Audiologists Screening for
Bullying Problems


By Kris English, PhD,
The University of Akron/NOAC


Bullying has become a topic receiving national attention. The Center for Disease Control and Prevention (CDC) indicates that in the US, one in three children reports being bullied, and that children who have disabilities are up to 75% more likely to be bullied than children with no disabilities.  The 2011 White House Summit on Bullying stressed in no uncertain terms that bullying is not a “rite of passage,” and must be recognized as a public health and safety issue.  However, children often choose not to tell adults when they are being bullied, usually confusing “telling” with "tattling." They may also be embarrassed to acknowledge that other children don't like them or that they can't stop the bullying themselves, or worry that adults will make the situation worse.

The Role of Health Care Professionals

To discuss this sensitive topic and "help kids tell," pediatricians and other health care professionals have developed protocols to screen for bullying problems and, to the extent possible, provide prevention support to help children feel safe, secure, and empowered.  When it comes to children with hearing loss, what is the role of the audiologist? Should we also screen for bullying problems as a standard of care? Do we have a role in intervention and prevention as well as screening?

Last year, a group of pediatric audiologists (listed at the end of this article) began discussing these questions in depth. Although problems with bullying were already on our radar, our attention elevated to red alert when we learned the tragic news that a fellow audiologist had just lost a daughter to suicide as a consequence of bullying. After shock and heartache, one feels the need to do something, especially when one’s career has been dedicated to children.  We eventually concurred that while we can’t protect all children, we do have an opportunity and an obligation to protect children who have hearing loss as best as we can. We also knew we needed guidance from parents, so we asked two leaders from Hands & Voices (Sara Kennedy and Chresta Brinkman) for their help.  They said YES, so – we got busy as the newly formed Friends of the Desmond Family.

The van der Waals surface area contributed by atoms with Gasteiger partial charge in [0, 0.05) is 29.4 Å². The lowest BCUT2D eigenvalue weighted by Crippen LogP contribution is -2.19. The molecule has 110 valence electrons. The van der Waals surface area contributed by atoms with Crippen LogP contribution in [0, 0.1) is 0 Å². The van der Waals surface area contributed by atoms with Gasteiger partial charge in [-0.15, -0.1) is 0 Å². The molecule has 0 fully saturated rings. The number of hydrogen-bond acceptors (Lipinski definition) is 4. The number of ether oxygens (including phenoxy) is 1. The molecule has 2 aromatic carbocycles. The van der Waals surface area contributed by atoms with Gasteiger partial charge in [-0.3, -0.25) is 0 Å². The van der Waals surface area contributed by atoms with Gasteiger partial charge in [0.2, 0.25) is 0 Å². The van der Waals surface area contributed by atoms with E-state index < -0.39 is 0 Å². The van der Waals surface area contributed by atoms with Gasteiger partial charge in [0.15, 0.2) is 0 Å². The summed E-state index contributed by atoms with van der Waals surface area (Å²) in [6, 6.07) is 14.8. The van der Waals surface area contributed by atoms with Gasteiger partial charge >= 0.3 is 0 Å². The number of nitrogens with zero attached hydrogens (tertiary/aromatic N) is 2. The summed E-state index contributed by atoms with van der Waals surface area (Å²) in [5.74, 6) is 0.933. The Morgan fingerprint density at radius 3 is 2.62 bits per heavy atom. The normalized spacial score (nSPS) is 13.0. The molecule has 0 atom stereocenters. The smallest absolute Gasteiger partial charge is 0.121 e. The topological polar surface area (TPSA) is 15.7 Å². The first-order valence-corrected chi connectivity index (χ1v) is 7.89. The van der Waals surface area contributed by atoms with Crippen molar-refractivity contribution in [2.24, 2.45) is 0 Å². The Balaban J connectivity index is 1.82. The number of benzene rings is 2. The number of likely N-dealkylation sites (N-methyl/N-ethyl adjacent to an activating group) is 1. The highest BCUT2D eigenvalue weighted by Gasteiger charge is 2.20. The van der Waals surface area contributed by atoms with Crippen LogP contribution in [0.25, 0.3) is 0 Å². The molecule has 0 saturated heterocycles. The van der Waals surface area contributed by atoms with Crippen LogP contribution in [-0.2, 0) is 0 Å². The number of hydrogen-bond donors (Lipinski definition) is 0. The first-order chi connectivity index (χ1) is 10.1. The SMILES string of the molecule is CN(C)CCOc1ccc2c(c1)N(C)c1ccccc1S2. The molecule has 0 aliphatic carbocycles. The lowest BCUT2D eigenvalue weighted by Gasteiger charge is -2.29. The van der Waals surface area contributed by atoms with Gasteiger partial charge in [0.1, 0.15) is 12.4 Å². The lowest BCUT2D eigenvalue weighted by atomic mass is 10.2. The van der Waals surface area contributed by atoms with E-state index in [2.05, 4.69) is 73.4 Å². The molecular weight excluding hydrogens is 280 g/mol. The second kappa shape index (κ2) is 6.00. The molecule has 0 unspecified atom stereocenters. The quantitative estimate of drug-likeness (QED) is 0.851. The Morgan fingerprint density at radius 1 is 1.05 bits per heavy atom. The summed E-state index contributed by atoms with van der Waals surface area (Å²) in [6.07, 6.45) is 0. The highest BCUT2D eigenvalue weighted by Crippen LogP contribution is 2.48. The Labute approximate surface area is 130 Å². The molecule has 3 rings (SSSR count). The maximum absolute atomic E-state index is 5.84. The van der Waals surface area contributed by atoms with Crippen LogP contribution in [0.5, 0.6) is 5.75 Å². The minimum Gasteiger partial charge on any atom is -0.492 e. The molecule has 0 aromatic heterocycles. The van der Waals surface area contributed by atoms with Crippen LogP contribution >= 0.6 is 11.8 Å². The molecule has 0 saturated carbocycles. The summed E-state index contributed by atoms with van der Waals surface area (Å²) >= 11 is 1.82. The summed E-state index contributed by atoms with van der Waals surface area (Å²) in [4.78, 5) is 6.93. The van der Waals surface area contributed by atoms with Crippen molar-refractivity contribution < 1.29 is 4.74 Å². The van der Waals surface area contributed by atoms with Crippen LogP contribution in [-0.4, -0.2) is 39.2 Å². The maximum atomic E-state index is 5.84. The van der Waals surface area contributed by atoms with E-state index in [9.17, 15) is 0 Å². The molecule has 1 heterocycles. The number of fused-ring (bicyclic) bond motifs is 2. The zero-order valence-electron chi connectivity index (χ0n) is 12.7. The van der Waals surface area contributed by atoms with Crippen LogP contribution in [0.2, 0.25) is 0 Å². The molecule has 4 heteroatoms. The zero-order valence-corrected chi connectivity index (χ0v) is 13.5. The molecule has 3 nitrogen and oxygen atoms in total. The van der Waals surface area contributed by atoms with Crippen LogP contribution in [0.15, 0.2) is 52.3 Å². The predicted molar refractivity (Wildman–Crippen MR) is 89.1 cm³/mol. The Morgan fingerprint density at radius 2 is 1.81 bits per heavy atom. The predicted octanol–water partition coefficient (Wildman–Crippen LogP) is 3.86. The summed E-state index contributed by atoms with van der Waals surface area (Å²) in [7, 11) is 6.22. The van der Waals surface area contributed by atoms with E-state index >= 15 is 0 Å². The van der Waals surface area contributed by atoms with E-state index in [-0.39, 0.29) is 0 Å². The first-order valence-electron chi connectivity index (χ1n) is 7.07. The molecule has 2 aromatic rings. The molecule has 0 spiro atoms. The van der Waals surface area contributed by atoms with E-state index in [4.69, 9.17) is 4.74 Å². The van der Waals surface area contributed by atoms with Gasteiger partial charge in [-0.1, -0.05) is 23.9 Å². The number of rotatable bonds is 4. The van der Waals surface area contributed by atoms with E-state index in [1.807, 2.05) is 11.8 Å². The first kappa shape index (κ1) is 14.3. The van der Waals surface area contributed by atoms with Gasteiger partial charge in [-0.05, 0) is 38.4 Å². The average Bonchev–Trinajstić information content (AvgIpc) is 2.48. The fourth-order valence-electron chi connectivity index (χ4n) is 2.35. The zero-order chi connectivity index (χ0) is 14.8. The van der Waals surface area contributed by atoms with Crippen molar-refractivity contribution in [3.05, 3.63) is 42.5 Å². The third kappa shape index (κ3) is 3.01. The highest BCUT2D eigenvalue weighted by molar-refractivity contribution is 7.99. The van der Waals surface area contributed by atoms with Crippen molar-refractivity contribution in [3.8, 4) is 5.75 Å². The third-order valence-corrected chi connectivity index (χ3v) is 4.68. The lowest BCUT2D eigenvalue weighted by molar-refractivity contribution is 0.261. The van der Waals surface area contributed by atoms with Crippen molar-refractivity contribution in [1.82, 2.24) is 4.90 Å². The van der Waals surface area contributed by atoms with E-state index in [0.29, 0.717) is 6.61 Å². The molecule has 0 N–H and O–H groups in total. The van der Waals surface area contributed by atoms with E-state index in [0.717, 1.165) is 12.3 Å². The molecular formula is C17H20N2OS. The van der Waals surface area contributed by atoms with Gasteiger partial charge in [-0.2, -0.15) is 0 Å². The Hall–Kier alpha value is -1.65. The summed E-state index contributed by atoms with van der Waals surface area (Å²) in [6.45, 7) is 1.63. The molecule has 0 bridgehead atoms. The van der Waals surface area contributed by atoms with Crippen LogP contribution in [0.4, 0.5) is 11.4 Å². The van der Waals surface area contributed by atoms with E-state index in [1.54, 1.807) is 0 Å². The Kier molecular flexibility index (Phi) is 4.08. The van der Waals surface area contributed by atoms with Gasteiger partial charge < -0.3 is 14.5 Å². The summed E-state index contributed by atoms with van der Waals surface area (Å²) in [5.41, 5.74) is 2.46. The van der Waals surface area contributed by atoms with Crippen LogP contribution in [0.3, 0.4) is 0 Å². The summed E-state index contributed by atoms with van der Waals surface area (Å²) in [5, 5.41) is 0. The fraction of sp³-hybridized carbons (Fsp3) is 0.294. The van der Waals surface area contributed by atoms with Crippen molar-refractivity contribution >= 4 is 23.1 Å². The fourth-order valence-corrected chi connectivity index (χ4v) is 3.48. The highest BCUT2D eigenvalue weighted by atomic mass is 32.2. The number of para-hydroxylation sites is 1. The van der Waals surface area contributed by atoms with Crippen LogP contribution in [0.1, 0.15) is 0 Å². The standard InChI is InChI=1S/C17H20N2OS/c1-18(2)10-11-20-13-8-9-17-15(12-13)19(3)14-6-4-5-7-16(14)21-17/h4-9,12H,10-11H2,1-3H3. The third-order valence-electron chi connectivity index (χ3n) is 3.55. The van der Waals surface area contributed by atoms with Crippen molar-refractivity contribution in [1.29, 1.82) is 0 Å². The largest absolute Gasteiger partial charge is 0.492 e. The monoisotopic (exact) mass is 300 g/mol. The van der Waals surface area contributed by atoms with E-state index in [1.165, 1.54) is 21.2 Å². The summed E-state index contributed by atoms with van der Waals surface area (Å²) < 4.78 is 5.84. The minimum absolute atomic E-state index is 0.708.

Proposing a Screening Protocol

Recently, we shared our work to date at the 2013 AudiologyNOW! convention. The main topics included results of a September 2012 survey, a proposed screening protocol, and suggested IEP goals.

Approximately 120 audiologists attended the session, and about 40 stayed after the session for another 30 minutes to talk with the presenters.  The intense concern in the room was palpable and appreciated.  From audience input, many ideas for “next steps” developed, and we are prioritizing these now. In the near future, the materials we develop will be available on a website hosted by the American Academy of Audiology, and we appreciate Academy board member Eileen Rall for her support as our liaison.

Much Work Ahead

Our hope is that every audiologist will accept the responsibility to screen for bullying concerns. However, if we accept this responsibility, we must be ready for the possibility that a child might disclose great distress, even suicide risk.  In fact, we may be the first to learn about this risk, especially if no one had provided the opportunity to talk about serious things. To do this right, we have to be ready for all consequences, including this one.

We also have to acknowledge that children with hearing loss may themselves bully other children, for a variety of reasons: as a way to feel some degree of power when feeling powerless; to redirect a bully’s attention away from themselves; as a maladaptive coping strategy, etc.  And it seems all children witness bullying and feel powerless to stop it – but there are strategies to help the bystander intervention effectively.  Children often are not instinctively empathetic, but they can be taught empathy; children often don’t understand personal power but they can be taught how to stand up for others.

During our discussions this past year, we found it important to routinely remind ourselves that “we are not social workers,” which kept us focused on what we can do. We can ask a child about safety and friends and bullies – but not until we have a wealth of resources available to share with families. A “tool kit” of resources must be developed, and a call for more volunteers will be issued soon.  For now, we thank everyone who provided input via our September 2012 survey, and to the Educational Audiology Association for disseminating it to its members.

Friends of the Desmond Family: Jim Beauchamp, AuD, Tulare Office of Education (CA); Chresta Brinkman, Colorado Hands & Voices; Kris English, University of Akron; Carol Flexer, University of Akron; Alison Grimes, UCLA Medical Center; Cheryl DeConde Johnson, ADEvantage Consulting; Sara Kennedy, Colorado and Hands & Voices HQ; Jane Madell, Pediatric Audiologic Consulting; Carrie Spangler, Stark Co. Education Service Center (OH); Mike Squires, AuD student, University of Akron, Christie Yoshinaga-ltano, University of Colorado Boulder.

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